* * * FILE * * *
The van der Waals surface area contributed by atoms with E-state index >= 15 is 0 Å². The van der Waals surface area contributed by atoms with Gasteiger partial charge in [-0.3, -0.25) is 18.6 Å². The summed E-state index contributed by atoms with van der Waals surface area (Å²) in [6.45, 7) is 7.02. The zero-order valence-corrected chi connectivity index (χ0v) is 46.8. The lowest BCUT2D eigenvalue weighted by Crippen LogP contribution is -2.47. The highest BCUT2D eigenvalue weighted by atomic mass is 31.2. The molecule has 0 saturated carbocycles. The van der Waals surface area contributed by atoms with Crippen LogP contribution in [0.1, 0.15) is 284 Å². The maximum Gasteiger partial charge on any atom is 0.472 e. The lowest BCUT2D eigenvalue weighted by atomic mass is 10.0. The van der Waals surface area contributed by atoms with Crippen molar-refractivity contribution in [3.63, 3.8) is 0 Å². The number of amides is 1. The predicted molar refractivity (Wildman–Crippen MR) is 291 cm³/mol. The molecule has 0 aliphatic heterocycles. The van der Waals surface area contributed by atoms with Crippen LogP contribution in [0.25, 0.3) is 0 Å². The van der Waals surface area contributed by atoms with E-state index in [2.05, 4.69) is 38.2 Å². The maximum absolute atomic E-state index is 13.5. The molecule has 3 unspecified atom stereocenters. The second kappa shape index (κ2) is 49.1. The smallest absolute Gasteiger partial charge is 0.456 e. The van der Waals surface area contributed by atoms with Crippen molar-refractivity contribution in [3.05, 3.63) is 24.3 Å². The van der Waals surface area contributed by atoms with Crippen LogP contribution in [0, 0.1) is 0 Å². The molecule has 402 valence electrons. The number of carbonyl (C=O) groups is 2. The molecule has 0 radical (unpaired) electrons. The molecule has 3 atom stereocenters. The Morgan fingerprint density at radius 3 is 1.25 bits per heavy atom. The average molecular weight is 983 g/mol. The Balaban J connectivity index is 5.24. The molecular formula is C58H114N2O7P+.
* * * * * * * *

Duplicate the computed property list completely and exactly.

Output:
The van der Waals surface area contributed by atoms with E-state index >= 15 is 0 Å². The van der Waals surface area contributed by atoms with Gasteiger partial charge in [-0.3, -0.25) is 18.6 Å². The summed E-state index contributed by atoms with van der Waals surface area (Å²) in [6.45, 7) is 7.02. The zero-order valence-corrected chi connectivity index (χ0v) is 46.8. The lowest BCUT2D eigenvalue weighted by Crippen LogP contribution is -2.47. The highest BCUT2D eigenvalue weighted by atomic mass is 31.2. The molecule has 0 saturated carbocycles. The van der Waals surface area contributed by atoms with Crippen LogP contribution in [0.1, 0.15) is 284 Å². The maximum Gasteiger partial charge on any atom is 0.472 e. The lowest BCUT2D eigenvalue weighted by atomic mass is 10.0. The van der Waals surface area contributed by atoms with Crippen molar-refractivity contribution in [3.63, 3.8) is 0 Å². The number of amides is 1. The predicted molar refractivity (Wildman–Crippen MR) is 291 cm³/mol. The molecule has 0 aliphatic heterocycles. The van der Waals surface area contributed by atoms with Crippen LogP contribution in [0.25, 0.3) is 0 Å². The van der Waals surface area contributed by atoms with E-state index in [2.05, 4.69) is 38.2 Å². The maximum absolute atomic E-state index is 13.5. The molecule has 3 unspecified atom stereocenters. The second kappa shape index (κ2) is 49.1. The smallest absolute Gasteiger partial charge is 0.456 e. The van der Waals surface area contributed by atoms with Crippen molar-refractivity contribution in [3.05, 3.63) is 24.3 Å². The van der Waals surface area contributed by atoms with Crippen LogP contribution in [0, 0.1) is 0 Å². The molecule has 402 valence electrons. The number of carbonyl (C=O) groups is 2. The molecule has 0 radical (unpaired) electrons. The molecule has 3 atom stereocenters. The Morgan fingerprint density at radius 3 is 1.25 bits per heavy atom. The average molecular weight is 983 g/mol. The Balaban J connectivity index is 5.24. The molecular formula is C58H114N2O7P+.